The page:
LJ, although I am not having a good run with my grafting, I have done pretty well at harvesting qc's and putitng them in an incubator to emerge. I quickly discovered that left in the incubator, a newly emerged queen would die within 24-36 hours, even being fed water and honey. At room temp, 74F, all the emerged queens would still be alive 72 hours later, although their vigor was compromised for lack of royal jelly. One would think that there would be an opportunity to get the virgins caged and banked in a hive in between bouts of rain. That would give you four or five more days for the weather to clear and have stronger queens when you release them.
    Thankfully, the bees are smarter than I am. They are doing well, in spite of my efforts to help them.

  6. #5
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    Default Re: A second incubator ?

    Quote Originally Posted by JWPalmer View Post
    LJ, although I am not having a good run with my grafting, I have done pretty well at harvesting qc's and putitng them in an incubator to emerge. I quickly discovered that left in the incubator, a newly emerged queen would die within 24-36 hours, even being fed water and honey. At room temp, 74F, all the emerged queens would still be alive 72 hours later, although their vigor was compromised for lack of royal jelly. One would think that there would be an opportunity to get the virgins caged and banked in a hive in between bouts of rain. That would give you four or five more days for the weather to clear and have stronger queens when you release them.
    Good thinking - I'll bear this in mind next time. Right now I've got about 9 or 10 left to find homes for - some of these are now 3 days old, and you're absolutely right - it's easy to spot those as they crawl around slowly in first gear, whereas the day and two-day-old virgins are still very lively. Hopefully the older ones will recover after a good feed.

    I also think that next time (next year) I'll put some RJ into the roller cage lids: each lid has 6 indentations, so 3 filled with a honey/fondant mix and 3 with RJ.
    'best
    LJ
    A Heretics Guide to Beekeeping http://heretics-guide.atwebpages.com/

  7. #6
    Join Date
    Apr 2014
    Location
    Powhatan, Virginia, USA
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    Default Re: A second incubator ?

    An additional comment.
    I agree with the thoughts above, you can keep virgins at a lower temp. But the extra incubator may not be cost effective if you are only doing it occasionally.
    Hence my above post.
    Feeding the virgins as soon as they emerge is critical to their survival.
    I have a second incubator used primarily for transport of cells or occasionally virgins to outyards for placement.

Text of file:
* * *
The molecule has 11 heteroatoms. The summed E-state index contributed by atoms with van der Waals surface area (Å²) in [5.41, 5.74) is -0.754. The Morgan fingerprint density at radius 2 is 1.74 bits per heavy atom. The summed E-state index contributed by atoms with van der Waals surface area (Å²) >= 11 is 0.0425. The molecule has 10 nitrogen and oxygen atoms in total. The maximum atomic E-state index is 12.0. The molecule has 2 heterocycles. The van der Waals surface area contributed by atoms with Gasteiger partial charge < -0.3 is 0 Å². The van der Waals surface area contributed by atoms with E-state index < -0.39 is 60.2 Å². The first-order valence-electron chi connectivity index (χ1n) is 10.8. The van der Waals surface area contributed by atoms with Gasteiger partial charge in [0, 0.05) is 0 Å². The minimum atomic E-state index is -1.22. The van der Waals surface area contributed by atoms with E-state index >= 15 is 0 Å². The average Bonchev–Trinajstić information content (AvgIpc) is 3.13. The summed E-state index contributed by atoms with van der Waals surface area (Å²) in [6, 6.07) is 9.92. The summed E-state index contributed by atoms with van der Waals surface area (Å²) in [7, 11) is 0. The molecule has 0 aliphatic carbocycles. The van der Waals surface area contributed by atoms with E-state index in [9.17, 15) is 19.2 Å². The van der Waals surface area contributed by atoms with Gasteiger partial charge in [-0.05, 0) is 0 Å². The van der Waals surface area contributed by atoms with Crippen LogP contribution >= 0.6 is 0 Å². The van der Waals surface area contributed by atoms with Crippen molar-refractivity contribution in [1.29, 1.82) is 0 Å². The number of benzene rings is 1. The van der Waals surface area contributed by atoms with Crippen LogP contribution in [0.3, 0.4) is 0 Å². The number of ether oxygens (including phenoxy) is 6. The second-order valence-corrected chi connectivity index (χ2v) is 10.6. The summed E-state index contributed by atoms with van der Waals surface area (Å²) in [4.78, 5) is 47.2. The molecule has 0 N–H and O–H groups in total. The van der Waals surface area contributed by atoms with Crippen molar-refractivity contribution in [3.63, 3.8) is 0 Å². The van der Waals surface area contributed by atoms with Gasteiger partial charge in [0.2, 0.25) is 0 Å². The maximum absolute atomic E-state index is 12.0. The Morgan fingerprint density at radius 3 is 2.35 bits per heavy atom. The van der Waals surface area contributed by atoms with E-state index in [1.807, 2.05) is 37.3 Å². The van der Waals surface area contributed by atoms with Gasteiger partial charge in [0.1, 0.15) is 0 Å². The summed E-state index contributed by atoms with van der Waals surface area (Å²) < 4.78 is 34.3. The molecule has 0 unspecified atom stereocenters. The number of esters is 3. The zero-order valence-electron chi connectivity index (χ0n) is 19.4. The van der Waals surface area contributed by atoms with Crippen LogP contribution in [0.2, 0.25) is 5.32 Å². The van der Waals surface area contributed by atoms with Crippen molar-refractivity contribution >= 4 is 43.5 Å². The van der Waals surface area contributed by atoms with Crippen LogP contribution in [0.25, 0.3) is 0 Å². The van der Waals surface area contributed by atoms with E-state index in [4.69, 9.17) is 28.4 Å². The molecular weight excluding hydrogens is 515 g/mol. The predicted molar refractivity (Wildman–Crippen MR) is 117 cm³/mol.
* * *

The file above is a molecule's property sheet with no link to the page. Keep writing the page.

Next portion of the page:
This time of year it is more to prevent overheating in the summer sun than chilling.
    JW can sympathize.
    Keeping humidity up helps longevity of virgins, I have had success with them seven days old although freshly emerged is preferable.
    Also helps keep royal jelly from drying out if you are trying to feed with that.

  8. #7
    Join Date
    Sep 2016
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    Denver Metro Area CO, USA
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    Default Re: A second incubator ?

    Why not run a bank?
    gives you a few weeks instead of a couple days.
    After my incubators overheat debacle, I have rather enjoyed the freedom of the bank... No worries about weather or work.. I go deal with them when it suits me. Pick them up for use day one, day 4, day 10 what ever.

    I go on vacation next week, setting up my timing to cage and bank cells at day 5, a day before I leave for 7(so I have flex), when I come back I should have a batch good to go at my leisure.

  9. #8
    Join Date
    Aug 2014
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    Default Re: A second incubator ?

    Apologises for the delay in replying. Yes, I think a bank is the way to go - in order to get the virgins fed an appropriate protein-rich diet, as well as for my convenience. So - the plan is now to only use an incubator to ensure a stable environment until emergence, and to free-up some space at the same time.

    FWIW - I was chatting to a neighbour yesterday and he's offered me a mini-fridge (ex touring caravan) which he had intended to scrap - it's interior size is somewhere around a 14" cube which I reckon is ideal. Insulation, shelves, and a handy door - what's not to like ?
    LJ
    A Heretics Guide to Beekeeping http://heretics-guide.atwebpages.com/